For me, I didn’t experience any drowsiness or psychedelic dreams. My stomach got upset easily, but Loperamide helped me get through those days.

But there was one curious effect on me that was totally unexpected.

While filling out my diary every morning (after taking my daily PrEP), I’d see all those checks on the top, and a row of empty, unchecked boxes on the bottom. They seemed to be mocking me—“Have you turned into a prude, McVie?!” Was I pressuring myself to put out, because of PrEP?

Entering my 20+ days on PrEP, I’ve only had sex 3 nights since June 26 (my first day on PrEP). Granted, one night was in a bathhouse, and the other two nights were organized orgies in hotel rooms. But still, 3 out of 20+ days is too low compared to the three-times-a-week bathhouse visits during my 30s and early 40s.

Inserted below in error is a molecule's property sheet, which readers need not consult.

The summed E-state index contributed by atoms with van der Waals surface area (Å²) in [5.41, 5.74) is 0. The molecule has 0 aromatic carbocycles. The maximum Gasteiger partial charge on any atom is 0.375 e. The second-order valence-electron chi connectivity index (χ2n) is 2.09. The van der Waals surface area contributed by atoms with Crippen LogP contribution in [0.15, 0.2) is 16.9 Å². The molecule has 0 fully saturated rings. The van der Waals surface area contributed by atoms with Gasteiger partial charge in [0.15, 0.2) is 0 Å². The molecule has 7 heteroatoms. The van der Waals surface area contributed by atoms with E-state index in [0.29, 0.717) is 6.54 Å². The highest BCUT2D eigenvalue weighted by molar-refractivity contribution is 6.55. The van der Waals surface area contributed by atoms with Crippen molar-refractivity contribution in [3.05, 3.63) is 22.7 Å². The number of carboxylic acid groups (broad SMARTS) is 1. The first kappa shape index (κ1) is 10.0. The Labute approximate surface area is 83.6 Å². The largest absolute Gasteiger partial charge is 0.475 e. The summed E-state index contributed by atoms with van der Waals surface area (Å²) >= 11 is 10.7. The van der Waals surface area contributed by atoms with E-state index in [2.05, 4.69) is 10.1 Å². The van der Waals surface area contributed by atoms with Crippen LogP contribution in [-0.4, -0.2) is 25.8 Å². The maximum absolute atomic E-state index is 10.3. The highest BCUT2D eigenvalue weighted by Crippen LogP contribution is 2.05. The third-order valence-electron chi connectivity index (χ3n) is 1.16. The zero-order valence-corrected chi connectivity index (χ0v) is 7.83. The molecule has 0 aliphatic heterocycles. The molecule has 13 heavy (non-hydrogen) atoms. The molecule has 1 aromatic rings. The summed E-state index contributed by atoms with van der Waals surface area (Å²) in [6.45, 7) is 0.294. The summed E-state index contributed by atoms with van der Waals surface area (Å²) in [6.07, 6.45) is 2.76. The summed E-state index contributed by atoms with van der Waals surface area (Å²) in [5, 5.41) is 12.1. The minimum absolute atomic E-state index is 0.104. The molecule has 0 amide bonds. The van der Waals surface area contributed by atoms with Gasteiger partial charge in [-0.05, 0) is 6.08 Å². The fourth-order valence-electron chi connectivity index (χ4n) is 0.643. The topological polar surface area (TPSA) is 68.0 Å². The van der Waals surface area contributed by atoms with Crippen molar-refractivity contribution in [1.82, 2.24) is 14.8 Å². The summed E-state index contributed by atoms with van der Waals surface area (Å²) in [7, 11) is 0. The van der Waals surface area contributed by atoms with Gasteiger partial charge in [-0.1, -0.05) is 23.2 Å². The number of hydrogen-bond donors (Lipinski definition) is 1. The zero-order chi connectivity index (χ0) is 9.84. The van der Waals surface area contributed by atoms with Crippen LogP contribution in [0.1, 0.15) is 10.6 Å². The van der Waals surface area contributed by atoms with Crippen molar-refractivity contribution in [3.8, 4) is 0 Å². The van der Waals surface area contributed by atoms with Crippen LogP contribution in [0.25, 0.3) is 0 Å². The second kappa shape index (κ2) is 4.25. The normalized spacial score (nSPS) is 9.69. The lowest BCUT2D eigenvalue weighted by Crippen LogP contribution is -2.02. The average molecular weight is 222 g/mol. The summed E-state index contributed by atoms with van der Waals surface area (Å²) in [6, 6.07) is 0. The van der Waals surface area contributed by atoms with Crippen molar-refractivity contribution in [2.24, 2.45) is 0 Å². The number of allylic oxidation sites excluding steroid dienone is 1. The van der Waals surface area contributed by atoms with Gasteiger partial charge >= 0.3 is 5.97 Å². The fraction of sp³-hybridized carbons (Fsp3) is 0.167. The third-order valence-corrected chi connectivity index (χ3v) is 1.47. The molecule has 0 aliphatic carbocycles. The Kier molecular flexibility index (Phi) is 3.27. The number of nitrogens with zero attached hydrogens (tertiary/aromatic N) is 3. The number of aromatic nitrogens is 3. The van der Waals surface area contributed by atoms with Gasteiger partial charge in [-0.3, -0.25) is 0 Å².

Ah well. Less sex, less likely to get infected, right?

Monday, July 10, 2017

Come On Guys, It's 2017

I am put off by parents—especially mothers—castigating Nadine Lustre when she answered, if she and boyfriend James Reid were living together, “I’m not gonna confirm, I’m not gonna deny. But then, ano naman (so what)? If that was true, so what? ‘Di ba, it’s not new anymore. Come on guys, it’s 2017.”

These parents feel that her home studio should retrain Nadine to answer properly such types of questions because they feel that little girls look up to her, and she should set a proper example.


First of all, Nadine is an adult at 23 years old.

Second, she’s an actress. She plays roles, not role models.